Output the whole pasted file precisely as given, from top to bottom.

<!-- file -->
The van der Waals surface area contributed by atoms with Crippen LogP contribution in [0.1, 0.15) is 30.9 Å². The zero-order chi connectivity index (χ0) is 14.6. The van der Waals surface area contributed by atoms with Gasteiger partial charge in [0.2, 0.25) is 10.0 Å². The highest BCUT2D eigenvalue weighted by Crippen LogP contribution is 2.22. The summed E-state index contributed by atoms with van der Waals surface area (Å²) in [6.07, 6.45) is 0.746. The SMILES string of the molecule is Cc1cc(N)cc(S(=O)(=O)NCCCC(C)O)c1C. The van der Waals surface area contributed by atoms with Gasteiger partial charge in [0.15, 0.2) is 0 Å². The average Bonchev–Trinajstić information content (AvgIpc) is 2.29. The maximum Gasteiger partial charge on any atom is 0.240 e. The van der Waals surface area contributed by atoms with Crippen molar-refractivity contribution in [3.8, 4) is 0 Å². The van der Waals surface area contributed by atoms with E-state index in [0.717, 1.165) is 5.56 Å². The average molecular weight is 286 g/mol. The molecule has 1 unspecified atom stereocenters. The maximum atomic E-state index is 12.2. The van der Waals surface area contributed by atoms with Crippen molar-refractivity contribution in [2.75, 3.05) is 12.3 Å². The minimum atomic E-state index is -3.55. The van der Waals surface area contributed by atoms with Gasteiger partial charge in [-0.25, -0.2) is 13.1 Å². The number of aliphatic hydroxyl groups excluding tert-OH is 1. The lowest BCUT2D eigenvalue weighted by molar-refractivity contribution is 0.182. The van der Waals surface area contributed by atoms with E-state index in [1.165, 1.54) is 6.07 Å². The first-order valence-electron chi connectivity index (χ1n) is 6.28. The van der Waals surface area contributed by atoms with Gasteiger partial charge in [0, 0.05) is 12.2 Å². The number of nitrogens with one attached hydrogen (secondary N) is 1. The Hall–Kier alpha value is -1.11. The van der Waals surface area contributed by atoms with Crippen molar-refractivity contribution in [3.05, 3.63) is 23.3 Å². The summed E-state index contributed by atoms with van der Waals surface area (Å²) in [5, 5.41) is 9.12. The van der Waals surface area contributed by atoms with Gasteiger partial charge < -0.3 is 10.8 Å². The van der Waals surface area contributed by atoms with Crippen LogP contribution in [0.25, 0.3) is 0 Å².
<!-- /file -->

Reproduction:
The van der Waals surface area contributed by atoms with Crippen LogP contribution in [0.1, 0.15) is 30.9 Å². The zero-order chi connectivity index (χ0) is 14.6. The van der Waals surface area contributed by atoms with Gasteiger partial charge in [0.2, 0.25) is 10.0 Å². The highest BCUT2D eigenvalue weighted by Crippen LogP contribution is 2.22. The summed E-state index contributed by atoms with van der Waals surface area (Å²) in [6.07, 6.45) is 0.746. The SMILES string of the molecule is Cc1cc(N)cc(S(=O)(=O)NCCCC(C)O)c1C. The van der Waals surface area contributed by atoms with Gasteiger partial charge in [0.15, 0.2) is 0 Å². The average Bonchev–Trinajstić information content (AvgIpc) is 2.29. The maximum Gasteiger partial charge on any atom is 0.240 e. The van der Waals surface area contributed by atoms with Crippen molar-refractivity contribution in [3.8, 4) is 0 Å². The van der Waals surface area contributed by atoms with E-state index in [0.717, 1.165) is 5.56 Å². The average molecular weight is 286 g/mol. The molecule has 1 unspecified atom stereocenters. The maximum atomic E-state index is 12.2. The van der Waals surface area contributed by atoms with Crippen molar-refractivity contribution in [2.75, 3.05) is 12.3 Å². The minimum atomic E-state index is -3.55. The van der Waals surface area contributed by atoms with Gasteiger partial charge in [-0.25, -0.2) is 13.1 Å². The number of aliphatic hydroxyl groups excluding tert-OH is 1. The lowest BCUT2D eigenvalue weighted by molar-refractivity contribution is 0.182. The van der Waals surface area contributed by atoms with E-state index in [1.165, 1.54) is 6.07 Å². The first-order valence-electron chi connectivity index (χ1n) is 6.28. The van der Waals surface area contributed by atoms with Gasteiger partial charge in [0, 0.05) is 12.2 Å². The number of nitrogens with one attached hydrogen (secondary N) is 1. The Hall–Kier alpha value is -1.11. The van der Waals surface area contributed by atoms with Crippen molar-refractivity contribution in [3.05, 3.63) is 23.3 Å². The summed E-state index contributed by atoms with van der Waals surface area (Å²) in [5, 5.41) is 9.12. The van der Waals surface area contributed by atoms with Gasteiger partial charge < -0.3 is 10.8 Å². The van der Waals surface area contributed by atoms with Crippen LogP contribution in [0.25, 0.3) is 0 Å².